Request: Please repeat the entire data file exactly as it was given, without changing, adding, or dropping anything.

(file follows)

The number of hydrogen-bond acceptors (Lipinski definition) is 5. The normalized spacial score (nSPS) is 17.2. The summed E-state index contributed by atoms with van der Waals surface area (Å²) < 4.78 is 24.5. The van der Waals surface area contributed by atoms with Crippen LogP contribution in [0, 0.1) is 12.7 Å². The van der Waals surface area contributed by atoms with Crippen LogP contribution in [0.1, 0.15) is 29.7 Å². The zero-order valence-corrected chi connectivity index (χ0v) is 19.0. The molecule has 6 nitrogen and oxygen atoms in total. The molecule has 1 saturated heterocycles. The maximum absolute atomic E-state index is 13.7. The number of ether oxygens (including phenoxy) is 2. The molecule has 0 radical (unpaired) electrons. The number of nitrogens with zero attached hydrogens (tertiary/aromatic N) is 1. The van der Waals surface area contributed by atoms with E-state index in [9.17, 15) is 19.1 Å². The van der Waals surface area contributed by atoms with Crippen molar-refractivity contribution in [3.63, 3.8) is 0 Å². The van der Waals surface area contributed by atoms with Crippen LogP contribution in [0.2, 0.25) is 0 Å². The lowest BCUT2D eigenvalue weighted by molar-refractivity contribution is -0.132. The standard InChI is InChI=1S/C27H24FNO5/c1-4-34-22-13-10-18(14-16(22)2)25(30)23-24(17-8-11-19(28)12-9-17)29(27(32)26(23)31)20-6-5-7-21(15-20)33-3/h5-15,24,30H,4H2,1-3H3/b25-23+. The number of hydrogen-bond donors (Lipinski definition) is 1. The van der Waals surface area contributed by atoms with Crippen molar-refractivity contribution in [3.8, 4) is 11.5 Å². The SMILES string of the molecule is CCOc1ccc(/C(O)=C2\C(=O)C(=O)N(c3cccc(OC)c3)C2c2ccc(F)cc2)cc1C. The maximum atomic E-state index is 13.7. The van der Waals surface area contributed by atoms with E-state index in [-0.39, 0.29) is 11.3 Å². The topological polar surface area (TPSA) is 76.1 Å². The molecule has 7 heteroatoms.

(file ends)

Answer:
The number of hydrogen-bond acceptors (Lipinski definition) is 5. The normalized spacial score (nSPS) is 17.2. The summed E-state index contributed by atoms with van der Waals surface area (Å²) < 4.78 is 24.5. The van der Waals surface area contributed by atoms with Crippen LogP contribution in [0, 0.1) is 12.7 Å². The van der Waals surface area contributed by atoms with Crippen LogP contribution in [0.1, 0.15) is 29.7 Å². The zero-order valence-corrected chi connectivity index (χ0v) is 19.0. The molecule has 6 nitrogen and oxygen atoms in total. The molecule has 1 saturated heterocycles. The maximum absolute atomic E-state index is 13.7. The number of ether oxygens (including phenoxy) is 2. The molecule has 0 radical (unpaired) electrons. The number of nitrogens with zero attached hydrogens (tertiary/aromatic N) is 1. The van der Waals surface area contributed by atoms with E-state index in [9.17, 15) is 19.1 Å². The van der Waals surface area contributed by atoms with Crippen molar-refractivity contribution in [3.63, 3.8) is 0 Å². The van der Waals surface area contributed by atoms with Crippen LogP contribution in [0.2, 0.25) is 0 Å². The lowest BCUT2D eigenvalue weighted by molar-refractivity contribution is -0.132. The standard InChI is InChI=1S/C27H24FNO5/c1-4-34-22-13-10-18(14-16(22)2)25(30)23-24(17-8-11-19(28)12-9-17)29(27(32)26(23)31)20-6-5-7-21(15-20)33-3/h5-15,24,30H,4H2,1-3H3/b25-23+. The number of hydrogen-bond donors (Lipinski definition) is 1. The van der Waals surface area contributed by atoms with Crippen molar-refractivity contribution in [3.8, 4) is 11.5 Å². The SMILES string of the molecule is CCOc1ccc(/C(O)=C2\C(=O)C(=O)N(c3cccc(OC)c3)C2c2ccc(F)cc2)cc1C. The maximum atomic E-state index is 13.7. The van der Waals surface area contributed by atoms with E-state index in [-0.39, 0.29) is 11.3 Å². The topological polar surface area (TPSA) is 76.1 Å². The molecule has 7 heteroatoms.